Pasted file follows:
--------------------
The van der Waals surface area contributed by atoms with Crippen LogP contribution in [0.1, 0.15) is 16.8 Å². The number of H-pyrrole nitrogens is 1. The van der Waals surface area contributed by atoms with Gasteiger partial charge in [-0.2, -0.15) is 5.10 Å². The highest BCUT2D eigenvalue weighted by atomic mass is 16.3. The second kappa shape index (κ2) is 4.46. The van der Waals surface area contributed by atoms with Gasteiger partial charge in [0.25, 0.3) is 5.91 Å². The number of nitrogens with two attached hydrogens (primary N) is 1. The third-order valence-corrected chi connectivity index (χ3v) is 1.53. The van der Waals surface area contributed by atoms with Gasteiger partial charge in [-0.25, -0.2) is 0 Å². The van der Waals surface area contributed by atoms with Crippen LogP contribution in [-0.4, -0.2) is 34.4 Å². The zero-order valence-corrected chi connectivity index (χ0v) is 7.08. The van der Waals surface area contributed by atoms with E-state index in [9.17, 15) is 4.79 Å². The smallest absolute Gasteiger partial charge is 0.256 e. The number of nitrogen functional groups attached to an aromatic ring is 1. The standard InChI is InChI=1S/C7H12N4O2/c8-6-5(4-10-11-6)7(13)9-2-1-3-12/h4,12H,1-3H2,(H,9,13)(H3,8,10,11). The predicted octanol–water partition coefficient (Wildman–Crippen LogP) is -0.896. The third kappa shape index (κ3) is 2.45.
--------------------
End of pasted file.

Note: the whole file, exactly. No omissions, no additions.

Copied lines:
The van der Waals surface area contributed by atoms with Crippen LogP contribution in [0.1, 0.15) is 16.8 Å². The number of H-pyrrole nitrogens is 1. The van der Waals surface area contributed by atoms with Gasteiger partial charge in [-0.2, -0.15) is 5.10 Å². The highest BCUT2D eigenvalue weighted by atomic mass is 16.3. The second kappa shape index (κ2) is 4.46. The van der Waals surface area contributed by atoms with Gasteiger partial charge in [0.25, 0.3) is 5.91 Å². The number of nitrogens with two attached hydrogens (primary N) is 1. The third-order valence-corrected chi connectivity index (χ3v) is 1.53. The van der Waals surface area contributed by atoms with Gasteiger partial charge in [-0.25, -0.2) is 0 Å². The van der Waals surface area contributed by atoms with Crippen LogP contribution in [-0.4, -0.2) is 34.4 Å². The zero-order valence-corrected chi connectivity index (χ0v) is 7.08. The van der Waals surface area contributed by atoms with E-state index in [9.17, 15) is 4.79 Å². The smallest absolute Gasteiger partial charge is 0.256 e. The number of nitrogen functional groups attached to an aromatic ring is 1. The standard InChI is InChI=1S/C7H12N4O2/c8-6-5(4-10-11-6)7(13)9-2-1-3-12/h4,12H,1-3H2,(H,9,13)(H3,8,10,11). The predicted octanol–water partition coefficient (Wildman–Crippen LogP) is -0.896. The third kappa shape index (κ3) is 2.45.